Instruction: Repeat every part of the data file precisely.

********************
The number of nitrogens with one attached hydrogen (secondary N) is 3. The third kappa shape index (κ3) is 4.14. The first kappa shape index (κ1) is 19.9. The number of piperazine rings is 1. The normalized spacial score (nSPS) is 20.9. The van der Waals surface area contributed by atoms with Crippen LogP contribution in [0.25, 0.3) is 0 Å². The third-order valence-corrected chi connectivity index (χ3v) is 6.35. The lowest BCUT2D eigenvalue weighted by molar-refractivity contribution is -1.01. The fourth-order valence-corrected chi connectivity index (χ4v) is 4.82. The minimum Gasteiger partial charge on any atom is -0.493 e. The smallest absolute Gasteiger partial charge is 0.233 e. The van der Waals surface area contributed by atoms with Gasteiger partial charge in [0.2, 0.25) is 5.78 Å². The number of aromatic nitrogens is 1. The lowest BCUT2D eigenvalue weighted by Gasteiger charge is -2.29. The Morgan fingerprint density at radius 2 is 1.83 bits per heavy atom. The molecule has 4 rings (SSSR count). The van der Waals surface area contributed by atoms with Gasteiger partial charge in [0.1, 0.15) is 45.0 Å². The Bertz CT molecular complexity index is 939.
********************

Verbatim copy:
The number of nitrogens with one attached hydrogen (secondary N) is 3. The third kappa shape index (κ3) is 4.14. The first kappa shape index (κ1) is 19.9. The number of piperazine rings is 1. The normalized spacial score (nSPS) is 20.9. The van der Waals surface area contributed by atoms with Crippen LogP contribution in [0.25, 0.3) is 0 Å². The third-order valence-corrected chi connectivity index (χ3v) is 6.35. The lowest BCUT2D eigenvalue weighted by molar-refractivity contribution is -1.01. The fourth-order valence-corrected chi connectivity index (χ4v) is 4.82. The minimum Gasteiger partial charge on any atom is -0.493 e. The smallest absolute Gasteiger partial charge is 0.233 e. The van der Waals surface area contributed by atoms with Gasteiger partial charge in [0.2, 0.25) is 5.78 Å². The number of aromatic nitrogens is 1. The lowest BCUT2D eigenvalue weighted by Gasteiger charge is -2.29. The Morgan fingerprint density at radius 2 is 1.83 bits per heavy atom. The molecule has 4 rings (SSSR count). The van der Waals surface area contributed by atoms with Gasteiger partial charge in [0.1, 0.15) is 45.0 Å². The Bertz CT molecular complexity index is 939.